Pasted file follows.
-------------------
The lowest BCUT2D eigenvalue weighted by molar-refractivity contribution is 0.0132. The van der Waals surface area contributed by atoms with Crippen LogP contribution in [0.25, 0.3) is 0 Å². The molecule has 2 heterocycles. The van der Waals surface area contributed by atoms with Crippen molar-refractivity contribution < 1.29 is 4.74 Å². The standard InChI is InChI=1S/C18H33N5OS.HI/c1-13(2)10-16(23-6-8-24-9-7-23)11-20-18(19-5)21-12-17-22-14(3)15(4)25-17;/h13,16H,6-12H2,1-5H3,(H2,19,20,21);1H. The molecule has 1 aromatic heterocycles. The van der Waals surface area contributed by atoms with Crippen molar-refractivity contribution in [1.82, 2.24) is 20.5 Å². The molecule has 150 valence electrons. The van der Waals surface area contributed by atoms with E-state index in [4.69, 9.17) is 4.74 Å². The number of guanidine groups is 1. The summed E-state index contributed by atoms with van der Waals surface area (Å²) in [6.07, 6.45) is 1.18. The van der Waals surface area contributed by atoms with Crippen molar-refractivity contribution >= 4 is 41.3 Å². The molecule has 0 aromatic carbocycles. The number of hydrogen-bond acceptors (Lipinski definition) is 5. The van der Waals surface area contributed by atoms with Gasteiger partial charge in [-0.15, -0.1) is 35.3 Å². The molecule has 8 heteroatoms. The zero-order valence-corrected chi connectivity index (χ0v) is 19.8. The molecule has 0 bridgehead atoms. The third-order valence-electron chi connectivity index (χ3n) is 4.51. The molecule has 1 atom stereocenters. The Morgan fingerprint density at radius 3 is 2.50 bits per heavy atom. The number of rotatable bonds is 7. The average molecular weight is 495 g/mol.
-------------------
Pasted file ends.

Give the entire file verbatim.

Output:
The lowest BCUT2D eigenvalue weighted by molar-refractivity contribution is 0.0132. The van der Waals surface area contributed by atoms with Crippen LogP contribution in [0.25, 0.3) is 0 Å². The molecule has 2 heterocycles. The van der Waals surface area contributed by atoms with Crippen molar-refractivity contribution < 1.29 is 4.74 Å². The standard InChI is InChI=1S/C18H33N5OS.HI/c1-13(2)10-16(23-6-8-24-9-7-23)11-20-18(19-5)21-12-17-22-14(3)15(4)25-17;/h13,16H,6-12H2,1-5H3,(H2,19,20,21);1H. The molecule has 1 aromatic heterocycles. The van der Waals surface area contributed by atoms with Crippen molar-refractivity contribution in [1.82, 2.24) is 20.5 Å². The molecule has 150 valence electrons. The van der Waals surface area contributed by atoms with E-state index in [4.69, 9.17) is 4.74 Å². The number of guanidine groups is 1. The summed E-state index contributed by atoms with van der Waals surface area (Å²) in [6.07, 6.45) is 1.18. The van der Waals surface area contributed by atoms with Crippen molar-refractivity contribution >= 4 is 41.3 Å². The molecule has 0 aromatic carbocycles. The number of hydrogen-bond acceptors (Lipinski definition) is 5. The van der Waals surface area contributed by atoms with Gasteiger partial charge in [-0.15, -0.1) is 35.3 Å². The molecule has 8 heteroatoms. The zero-order valence-corrected chi connectivity index (χ0v) is 19.8. The molecule has 0 bridgehead atoms. The third-order valence-electron chi connectivity index (χ3n) is 4.51. The molecule has 1 atom stereocenters. The Morgan fingerprint density at radius 3 is 2.50 bits per heavy atom. The number of rotatable bonds is 7. The average molecular weight is 495 g/mol.